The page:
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Drying Garlic                                                                         Planting garlic

There are many types of soft neck and hard neck garlic and they also have different flavors. You can order garlic cloves from seed catalogs.  ( see the post “Ordering Seeds It’s A Joint Adventure,”) never use the garlic you get in grocery stores.  Just like every thing else garlic is rated for different climate zones.  Only order garlic cloves rated for zone 3-4.  It seem that the only garlic that is rated for zone 3-4  are the hard neck types.

Garlic can be planted anytime between late August and October.  After you harvest your garlic you can set some aside to plant.   It usually takes about a year for garlic to mature into large bulbs, so plant accordingly. Before planting you must separate the cloves from the bulbs. Break the paper between cloves with a knife if you have to and then separate the cloves from the bulb.  They should be planted about 4 inches apart. (see above picture) After  planting the cloves will start to grow, sending up green shoots almost immediately.  They will stay green all winter even under the snow but will stop growing when the ground freezes.

Next summer they will produce flower spikes called scapes,  you must remove them before they flower.  Go along the row and grab them by the stalk and tug, they will come right out.  Scapes can be used raw in salads or cooked with swiss chard for example.
As soon as the tops start to turn brown they should be dug up and processed for drying.  If you wait to long the bulbs will split and they will not keep as long.  We usually wash the bulbs, with stalks still attached, then we cut off the stalks with pruning shears to about 1 to 2 inches above the bulb.  Then they are set out to dry in our greenhouse or in some warm dry place, like a sunny porch.  They should dry for a week or two. (see above picture) After drying garlic should be stored in a cool dark place, I keep mine at the top of the stairs to my cellar.  I have a real cellar with a dirt floor.  Yours would probably keep well in a cool dark closet in your basement.  I hang the bulbs in orange bags.  I save the net bags oranges come in during the winter and use them to store garlic.  They will keep a long time but won’t last until next summer.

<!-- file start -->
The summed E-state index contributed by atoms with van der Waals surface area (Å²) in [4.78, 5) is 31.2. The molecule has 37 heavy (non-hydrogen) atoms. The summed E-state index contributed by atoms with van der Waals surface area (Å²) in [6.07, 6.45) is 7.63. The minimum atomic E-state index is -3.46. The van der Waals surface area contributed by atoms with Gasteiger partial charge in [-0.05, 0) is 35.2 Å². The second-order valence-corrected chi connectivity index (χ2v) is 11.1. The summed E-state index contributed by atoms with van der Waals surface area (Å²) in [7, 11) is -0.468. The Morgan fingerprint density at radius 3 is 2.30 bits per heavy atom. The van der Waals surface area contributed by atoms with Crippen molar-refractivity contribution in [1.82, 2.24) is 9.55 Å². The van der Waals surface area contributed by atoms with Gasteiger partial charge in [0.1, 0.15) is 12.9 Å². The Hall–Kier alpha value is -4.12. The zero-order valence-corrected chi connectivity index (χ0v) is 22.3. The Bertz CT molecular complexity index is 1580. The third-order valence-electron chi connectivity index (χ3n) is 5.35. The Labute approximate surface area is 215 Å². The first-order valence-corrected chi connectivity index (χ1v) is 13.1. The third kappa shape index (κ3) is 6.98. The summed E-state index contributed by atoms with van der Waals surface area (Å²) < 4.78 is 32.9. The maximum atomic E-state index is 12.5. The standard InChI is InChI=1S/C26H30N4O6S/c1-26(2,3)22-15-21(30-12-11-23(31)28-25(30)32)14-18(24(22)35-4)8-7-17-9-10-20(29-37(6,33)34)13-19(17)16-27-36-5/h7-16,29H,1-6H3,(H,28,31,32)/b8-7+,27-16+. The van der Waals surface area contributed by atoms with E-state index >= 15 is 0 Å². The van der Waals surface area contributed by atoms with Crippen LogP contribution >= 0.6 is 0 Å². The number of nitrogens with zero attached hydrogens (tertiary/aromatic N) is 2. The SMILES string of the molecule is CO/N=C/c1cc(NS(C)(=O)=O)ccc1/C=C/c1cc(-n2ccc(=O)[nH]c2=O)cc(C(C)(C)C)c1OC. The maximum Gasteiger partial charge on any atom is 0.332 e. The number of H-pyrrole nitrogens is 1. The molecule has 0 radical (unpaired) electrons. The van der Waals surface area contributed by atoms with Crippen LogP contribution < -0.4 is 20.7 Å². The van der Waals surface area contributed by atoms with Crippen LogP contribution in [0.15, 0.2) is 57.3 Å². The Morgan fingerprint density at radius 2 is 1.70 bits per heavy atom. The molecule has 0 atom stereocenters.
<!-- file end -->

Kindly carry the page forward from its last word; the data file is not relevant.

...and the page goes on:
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The Backyard Chicken Flock

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Having a flock of chickens and gardening go hand in hand.  The chickens not only eat a lot of garden and kitchen scraps and provide manure for the garden and they also lay eggs.  Chickens you raise yourself will provide you and your friends and neighbors with wholesome and delicious eggs.  Because they eat bugs, worms, grass and scraps from the garden and kitchen their egg yolks have a dark orange color and are higher in nutrients than eggs you get from the store , they taste different too.

Chickens  need to have water and  laying mash available at all times and need to be fed scratch grain and oyster shells daily.  I usually give them one grain scoop of scratch grain with some oyster shells added to it a day. The oyster shells help keep their egg shells strong. Most feed companies have organic chicken feed.

I have had a flock of chickens since 1968, they came with the farm.  I keep a small flock ranging from between 13 and 20 birds.  I prefer Rhode Island reds and Buff  Orphington breeds.  Rhode Island roosters are the very gentle and will not fly at you or attack you when you go into the chicken yard to collect eggs.  Buff Orphington’s are the best mothers although Rhode Island reds are very good mothers too.

When we first started keeping chickens we didn’t pay much attention to the breed of rooster.  We learned early on that some breeds are very aggressive and protective of their hens.  They can be very dangerous especially to children as they will fly at you with feet forward at your face and can cause serious injury.  We have had a number of roosters, until we discovered the qualities of the Rhode Island Red,  that we had to take a good sized stick with us to fight off the rooster while collecting eggs.  One time my late husband hit the rooster so hard that he thought he killed it.  It laid there for a while, than got up.  We dispatched that rooster soon after as he had become much too dangerous to have around.